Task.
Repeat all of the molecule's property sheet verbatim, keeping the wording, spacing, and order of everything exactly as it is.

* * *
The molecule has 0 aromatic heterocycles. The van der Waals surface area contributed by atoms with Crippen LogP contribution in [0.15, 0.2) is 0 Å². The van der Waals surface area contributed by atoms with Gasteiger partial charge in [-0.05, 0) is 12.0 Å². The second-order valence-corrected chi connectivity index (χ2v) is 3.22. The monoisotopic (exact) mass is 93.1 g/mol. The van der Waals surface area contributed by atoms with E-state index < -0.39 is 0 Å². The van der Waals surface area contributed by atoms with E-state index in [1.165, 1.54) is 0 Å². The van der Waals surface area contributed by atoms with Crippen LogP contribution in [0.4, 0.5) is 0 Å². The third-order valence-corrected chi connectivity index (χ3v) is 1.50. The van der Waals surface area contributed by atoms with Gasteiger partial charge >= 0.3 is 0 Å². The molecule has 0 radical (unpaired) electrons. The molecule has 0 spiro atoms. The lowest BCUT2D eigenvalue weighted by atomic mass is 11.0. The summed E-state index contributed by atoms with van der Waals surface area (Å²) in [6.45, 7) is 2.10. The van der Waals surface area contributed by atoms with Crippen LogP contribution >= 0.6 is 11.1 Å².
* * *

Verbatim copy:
The molecule has 0 aromatic heterocycles. The van der Waals surface area contributed by atoms with Crippen LogP contribution in [0.15, 0.2) is 0 Å². The van der Waals surface area contributed by atoms with Gasteiger partial charge in [-0.05, 0) is 12.0 Å². The second-order valence-corrected chi connectivity index (χ2v) is 3.22. The monoisotopic (exact) mass is 93.1 g/mol. The van der Waals surface area contributed by atoms with E-state index < -0.39 is 0 Å². The van der Waals surface area contributed by atoms with E-state index in [1.165, 1.54) is 0 Å². The van der Waals surface area contributed by atoms with Crippen LogP contribution in [0.4, 0.5) is 0 Å². The third-order valence-corrected chi connectivity index (χ3v) is 1.50. The van der Waals surface area contributed by atoms with Gasteiger partial charge >= 0.3 is 0 Å². The molecule has 0 radical (unpaired) electrons. The molecule has 0 spiro atoms. The lowest BCUT2D eigenvalue weighted by atomic mass is 11.0. The summed E-state index contributed by atoms with van der Waals surface area (Å²) in [6.45, 7) is 2.10. The van der Waals surface area contributed by atoms with Crippen LogP contribution >= 0.6 is 11.1 Å².